Friday, 10 March 2017
'Kong: Skull Island' Review
The last time we saw the iconic, colossal ape was in Peter Jackson's 'King Kong' in 2005. That film was very successful, both financially and critically, even winning 3 Academy Awards. However, 'Kong: Skull Island' looks to take a different approach, looking to make the film a complete action movie. The 'beauty that killed the beast' story is swapped for more larger than life creatures. In a period where reboots are criticised for offering very little new content to the series, 'Kong: Skull Island' does look to do something fairly new with the character. With eyes looking towards a new 'MonsterVerse', 'Kong' brings something new to the table, bringing new creatures alongside it. Unfortunately, other than good action, there isn't much to rave about this version of 'Kong'.
In essence, 'Kong' very much is a blockbuster that you would really expect to see during the summertime, with huge creatures and explosions dominating the screen. This, of course, leads to the film being predominantly action based, featuring CGI monsters battling it out. The 2005 'King Kong' was highly praised for its special effects and that praise can be carried on into this movie. Not only does the main character Kong look incredible but so do the other creatures in the film. Now, it is expected for the creatures to look great in a high budget film like this, but it is still incredible to see lifelike creatures. As someone who's favourite film features large creatures, I'm a sucker for seeing an epic brawl between two behemoths and 'Kong' definitely delivers that. Due to this, the two-hour runtime does go past quickly as you can really sit back and just enjoy the spectacle. That only really goes for the action, however, as the quality of the rest of the film really lets it down.
'Kong: Skull Island' is ultimately undone by a very, very weak script. The script looks to balance brutal and hard hitting action with an abundance of humour. The dialogue feels incredibly out of place as the tones clash to make something fairly terrible. You will be rolling your eyes as jokes are seemingly forced in to try and make the film funny. There's no reason for this to be the case. This film should've been tension filled and even scary as these people look to stay alive on an island where everything wants to kill them. In fact, this even detriment the action aspect as something brutal will be about to or happen and then you get some cheesy joke. When you're showing the brutality of these creatures, you do not need the characters making a mockery of it. The humour is so out of place at times and it simply isn't funny. In fact, the funniest parts of the film are unintentional.
What helps make 'Kong' more enjoyable is the amount of absurdity within the film that you cannot help but laugh at. To some, these may be too hard to bear and will simply hate it. For me, I couldn't help but laugh at these moments which did actually bring enjoyment to the film, not necessarily in the best way. When you're trying to make an emotional death, you can't have a character be picked off in a brutal and ridiculous way. When you create a rule within an area or scenario, you have to maintain it. There are so many ridiculous moments in this film that are baffling. It really makes you question the studio's decision making as you can't imagine how some of these moments snuck into the final cut of the film. Again, these moments show just how much of a mess was made with the tone in this film which ultimately is its downfall.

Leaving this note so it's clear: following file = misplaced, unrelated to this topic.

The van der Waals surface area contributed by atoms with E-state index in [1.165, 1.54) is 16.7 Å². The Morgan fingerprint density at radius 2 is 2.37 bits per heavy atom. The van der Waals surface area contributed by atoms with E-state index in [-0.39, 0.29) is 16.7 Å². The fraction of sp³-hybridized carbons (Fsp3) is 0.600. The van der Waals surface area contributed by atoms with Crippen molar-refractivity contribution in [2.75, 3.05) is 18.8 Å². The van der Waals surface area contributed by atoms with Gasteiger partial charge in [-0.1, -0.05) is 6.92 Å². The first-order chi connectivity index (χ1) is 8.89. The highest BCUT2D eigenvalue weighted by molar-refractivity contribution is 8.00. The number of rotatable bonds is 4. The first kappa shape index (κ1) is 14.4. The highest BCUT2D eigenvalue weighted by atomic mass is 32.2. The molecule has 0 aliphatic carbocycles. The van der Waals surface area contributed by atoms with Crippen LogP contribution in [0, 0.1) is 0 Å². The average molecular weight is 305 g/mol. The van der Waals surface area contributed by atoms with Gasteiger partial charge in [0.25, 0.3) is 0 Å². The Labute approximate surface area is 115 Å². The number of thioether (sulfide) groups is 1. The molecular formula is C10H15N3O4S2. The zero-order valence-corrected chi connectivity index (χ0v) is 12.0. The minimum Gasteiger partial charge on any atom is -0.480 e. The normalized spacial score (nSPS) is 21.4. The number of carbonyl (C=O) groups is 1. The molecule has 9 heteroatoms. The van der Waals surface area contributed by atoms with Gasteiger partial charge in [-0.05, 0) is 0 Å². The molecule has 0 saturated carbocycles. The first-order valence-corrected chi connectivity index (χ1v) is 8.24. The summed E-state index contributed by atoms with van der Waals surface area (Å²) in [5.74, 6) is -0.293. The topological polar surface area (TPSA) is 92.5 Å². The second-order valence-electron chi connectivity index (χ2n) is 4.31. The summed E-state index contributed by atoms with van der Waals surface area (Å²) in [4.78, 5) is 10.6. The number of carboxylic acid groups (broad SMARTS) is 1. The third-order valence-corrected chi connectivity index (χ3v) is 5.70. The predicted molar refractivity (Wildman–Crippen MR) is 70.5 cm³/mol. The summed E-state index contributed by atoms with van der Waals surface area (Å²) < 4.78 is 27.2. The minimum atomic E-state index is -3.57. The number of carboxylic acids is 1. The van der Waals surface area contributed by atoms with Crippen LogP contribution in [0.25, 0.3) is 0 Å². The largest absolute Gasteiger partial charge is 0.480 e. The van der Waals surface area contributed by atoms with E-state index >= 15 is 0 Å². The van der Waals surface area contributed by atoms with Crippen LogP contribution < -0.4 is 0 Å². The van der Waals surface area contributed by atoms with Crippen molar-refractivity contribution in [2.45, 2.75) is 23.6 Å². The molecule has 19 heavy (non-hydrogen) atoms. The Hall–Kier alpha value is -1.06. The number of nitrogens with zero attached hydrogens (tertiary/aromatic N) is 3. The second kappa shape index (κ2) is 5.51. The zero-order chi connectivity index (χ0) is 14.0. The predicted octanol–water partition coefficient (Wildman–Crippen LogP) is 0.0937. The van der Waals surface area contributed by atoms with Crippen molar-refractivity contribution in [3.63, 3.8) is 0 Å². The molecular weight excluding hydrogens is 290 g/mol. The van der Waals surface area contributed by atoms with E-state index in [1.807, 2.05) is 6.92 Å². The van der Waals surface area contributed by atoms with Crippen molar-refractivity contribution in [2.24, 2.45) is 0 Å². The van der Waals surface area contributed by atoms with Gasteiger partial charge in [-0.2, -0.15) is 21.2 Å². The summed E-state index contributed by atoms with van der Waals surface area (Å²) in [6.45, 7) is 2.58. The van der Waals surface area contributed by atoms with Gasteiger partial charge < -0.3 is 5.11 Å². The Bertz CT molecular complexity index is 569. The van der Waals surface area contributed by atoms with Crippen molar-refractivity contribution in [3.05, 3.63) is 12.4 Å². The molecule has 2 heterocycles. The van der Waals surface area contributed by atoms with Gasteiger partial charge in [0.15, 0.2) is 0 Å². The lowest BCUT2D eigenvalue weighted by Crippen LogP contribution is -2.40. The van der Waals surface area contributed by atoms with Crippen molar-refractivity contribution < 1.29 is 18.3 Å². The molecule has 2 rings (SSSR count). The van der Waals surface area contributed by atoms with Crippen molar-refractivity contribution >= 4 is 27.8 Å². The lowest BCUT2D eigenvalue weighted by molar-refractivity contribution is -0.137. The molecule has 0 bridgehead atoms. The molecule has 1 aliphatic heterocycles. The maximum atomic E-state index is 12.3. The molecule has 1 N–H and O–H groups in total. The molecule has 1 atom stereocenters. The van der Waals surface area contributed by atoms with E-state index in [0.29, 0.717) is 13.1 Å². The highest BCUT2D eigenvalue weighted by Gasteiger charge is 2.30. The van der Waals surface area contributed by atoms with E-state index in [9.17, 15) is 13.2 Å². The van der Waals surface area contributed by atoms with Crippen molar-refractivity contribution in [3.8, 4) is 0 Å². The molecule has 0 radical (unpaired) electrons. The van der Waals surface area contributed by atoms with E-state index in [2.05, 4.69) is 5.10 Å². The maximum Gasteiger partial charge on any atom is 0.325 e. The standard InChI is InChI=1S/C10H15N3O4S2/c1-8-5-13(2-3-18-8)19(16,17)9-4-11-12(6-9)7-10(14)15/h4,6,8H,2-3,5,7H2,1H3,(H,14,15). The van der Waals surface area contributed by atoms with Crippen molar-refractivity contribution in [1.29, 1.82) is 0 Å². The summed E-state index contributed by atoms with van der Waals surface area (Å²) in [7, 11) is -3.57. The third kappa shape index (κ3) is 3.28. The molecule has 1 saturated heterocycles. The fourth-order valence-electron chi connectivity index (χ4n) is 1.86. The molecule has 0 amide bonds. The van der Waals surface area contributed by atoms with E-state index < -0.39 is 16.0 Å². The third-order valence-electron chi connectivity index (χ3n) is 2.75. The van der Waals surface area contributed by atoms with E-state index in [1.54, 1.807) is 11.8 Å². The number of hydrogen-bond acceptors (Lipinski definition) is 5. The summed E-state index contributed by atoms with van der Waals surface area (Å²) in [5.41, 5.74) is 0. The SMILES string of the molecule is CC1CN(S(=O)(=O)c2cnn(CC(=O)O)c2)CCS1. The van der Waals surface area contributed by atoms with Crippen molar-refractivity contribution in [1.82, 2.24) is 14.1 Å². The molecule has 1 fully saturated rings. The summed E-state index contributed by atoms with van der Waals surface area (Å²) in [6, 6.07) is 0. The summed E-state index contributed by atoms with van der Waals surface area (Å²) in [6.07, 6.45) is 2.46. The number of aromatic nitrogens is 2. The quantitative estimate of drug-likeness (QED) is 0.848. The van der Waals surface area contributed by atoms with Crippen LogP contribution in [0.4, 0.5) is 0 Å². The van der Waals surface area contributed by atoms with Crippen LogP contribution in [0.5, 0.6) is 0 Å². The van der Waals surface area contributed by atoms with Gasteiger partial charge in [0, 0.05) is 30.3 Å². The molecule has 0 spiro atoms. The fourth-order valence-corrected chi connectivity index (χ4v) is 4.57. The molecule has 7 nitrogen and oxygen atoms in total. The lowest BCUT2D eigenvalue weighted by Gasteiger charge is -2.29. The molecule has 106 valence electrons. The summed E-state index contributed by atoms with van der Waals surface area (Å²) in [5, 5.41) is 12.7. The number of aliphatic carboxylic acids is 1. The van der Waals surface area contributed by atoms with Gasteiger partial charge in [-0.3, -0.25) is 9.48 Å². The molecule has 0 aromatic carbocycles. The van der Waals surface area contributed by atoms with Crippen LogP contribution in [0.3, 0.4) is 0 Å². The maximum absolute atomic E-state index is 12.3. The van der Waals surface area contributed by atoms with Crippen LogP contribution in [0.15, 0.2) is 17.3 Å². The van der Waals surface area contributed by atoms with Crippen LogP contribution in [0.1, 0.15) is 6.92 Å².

When you look at the cast of this film on paper, you have an incredible ensemble on your hands. You have recent Oscar winner Brie Larson, Marvel fan favourite Tom Hiddleston, the always incredible John Goodman and highest grossing actor ever in Samuel L Jackson all starring in this movie. After seeing such an impressive cast, you'd be very disappointed to know that the film does not use any of them to their full potential. You could've used any actors in these roles as there was simply nothing to the characters. They are very one dimensional and you aren't given a lot of time to really relate, care or even like most of the characters. Any sort of development is completely rushed, especially the minuscule relationship between Larson's Weaver and Kong himself. It seemed as if they wanted to try to create a bond between the two but it was very half-hearted, only using two scenes to try to make it impactful. You're probably thinking, why would you go see a film like this if you are looking for strong, deep characters? Well, the film tries to make many emotional moments that pander to the audience to try and be more than just a dumb action film. Also, if the film is about those people trying to survive on this island, should you not want to root for them? Should you not want a reason for them to survive other than it's just a certain actor? The cast could have been utilised so much better, even if this was just another action film.
I'd be lying if I said that the latest Kong film wasn't entertaining. Sometimes this was due to some great fights and moments of action - despite some Michael Bay-esque slow-motion scenes. However, a lot of the enjoyment comes from this being one of the most ridiculous films with unintentionally funny moments. A better script and utilisation of characters could've seen this become a great monster movie. Unfortunately, these aspects caused more damage than Kong ever could.
Final Verdict =